M.R. Calla, J.
1. The petitioner has come with the case that he was appointed as junior Labour Investigator in December, 1959 and in the year 1969 he was selected for the post of Government Labour Officer through Gujarat Public Service Commission and was appointed as such with posting at Mehsana and since 1969 he is working as a Government Labour Officer. It has also been stated by the petitioner that in August, 1980 he was caught involved in a criminal case on the basis of a frivolous criminal complaint on the allegation of accepting illegal gratification and on 1-10-1980 he was placed under suspension. In the aforesaid criminal case, the petitioner was acquitted and yet his suspension was not revoked. The petitioner, therefore, filed Special Civil Application No. 5214 of 1982. In this petition, an order was passed on 29-12-1982 and the respondents were directed to reinstate the petitioner forthwith i.e., to say from 11.00 a.m. of the next day. The order is reproduced as under :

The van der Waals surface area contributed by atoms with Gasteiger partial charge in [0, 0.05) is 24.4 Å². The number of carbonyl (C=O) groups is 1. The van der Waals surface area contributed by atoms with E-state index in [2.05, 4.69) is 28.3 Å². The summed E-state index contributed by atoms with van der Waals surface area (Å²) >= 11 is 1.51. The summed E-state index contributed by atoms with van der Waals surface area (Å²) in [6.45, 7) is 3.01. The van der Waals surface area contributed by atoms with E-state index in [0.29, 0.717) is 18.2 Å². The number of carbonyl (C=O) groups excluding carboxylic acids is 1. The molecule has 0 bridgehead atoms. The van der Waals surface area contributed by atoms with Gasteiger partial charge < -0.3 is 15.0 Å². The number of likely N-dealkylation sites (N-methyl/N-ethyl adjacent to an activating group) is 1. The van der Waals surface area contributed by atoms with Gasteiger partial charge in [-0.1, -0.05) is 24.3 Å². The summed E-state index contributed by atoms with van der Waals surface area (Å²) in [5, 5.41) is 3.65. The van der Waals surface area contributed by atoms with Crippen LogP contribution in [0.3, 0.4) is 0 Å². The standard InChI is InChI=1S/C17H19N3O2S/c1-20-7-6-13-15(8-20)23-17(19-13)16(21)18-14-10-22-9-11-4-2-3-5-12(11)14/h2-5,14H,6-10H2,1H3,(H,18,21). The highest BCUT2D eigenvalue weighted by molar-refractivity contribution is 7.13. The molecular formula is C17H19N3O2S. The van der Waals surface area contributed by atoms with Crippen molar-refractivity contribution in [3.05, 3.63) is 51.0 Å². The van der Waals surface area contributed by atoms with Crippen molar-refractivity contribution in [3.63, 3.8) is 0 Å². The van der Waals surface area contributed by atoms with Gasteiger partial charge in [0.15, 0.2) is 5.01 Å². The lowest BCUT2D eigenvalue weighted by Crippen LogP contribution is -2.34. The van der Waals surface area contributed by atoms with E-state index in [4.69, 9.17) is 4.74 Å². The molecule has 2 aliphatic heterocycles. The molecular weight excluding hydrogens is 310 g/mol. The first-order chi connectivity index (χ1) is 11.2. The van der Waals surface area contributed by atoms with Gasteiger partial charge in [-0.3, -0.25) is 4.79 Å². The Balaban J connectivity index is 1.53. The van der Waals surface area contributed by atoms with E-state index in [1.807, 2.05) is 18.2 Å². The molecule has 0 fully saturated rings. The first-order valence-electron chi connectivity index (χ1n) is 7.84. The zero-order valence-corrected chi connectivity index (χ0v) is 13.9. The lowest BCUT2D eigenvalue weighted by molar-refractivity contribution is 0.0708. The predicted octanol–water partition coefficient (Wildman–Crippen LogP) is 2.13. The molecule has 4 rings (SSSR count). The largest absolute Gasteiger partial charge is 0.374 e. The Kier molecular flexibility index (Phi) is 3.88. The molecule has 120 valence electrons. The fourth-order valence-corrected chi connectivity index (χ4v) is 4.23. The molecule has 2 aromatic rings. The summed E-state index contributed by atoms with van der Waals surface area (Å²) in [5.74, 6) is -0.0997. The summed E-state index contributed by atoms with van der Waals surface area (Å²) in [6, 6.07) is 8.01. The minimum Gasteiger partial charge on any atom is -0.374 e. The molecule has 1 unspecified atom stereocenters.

'Rule. Having regard to the decision of the Supreme Court in Corporation of the City of Nagpur v. Ramchandra and others 1981 (2) SCC 714, the respondents will reinstate the petitioner in service forthwith, that is to say, from 11.00 a.m. tomorrow and the petitioner will be permitted to report for duty to the second respondent and he will be given appropriate posting upon his reporting for duty. The fact that in acquittal appeal has been admitted, makes no difference on the legal position enunciated in the decision of the Supreme Court referred to above because mere admission of the acquittal appeal does not amount to suspension or revocation of the order of acquittal.
This order has been passed in the presence of Mr. M.S. Shah'.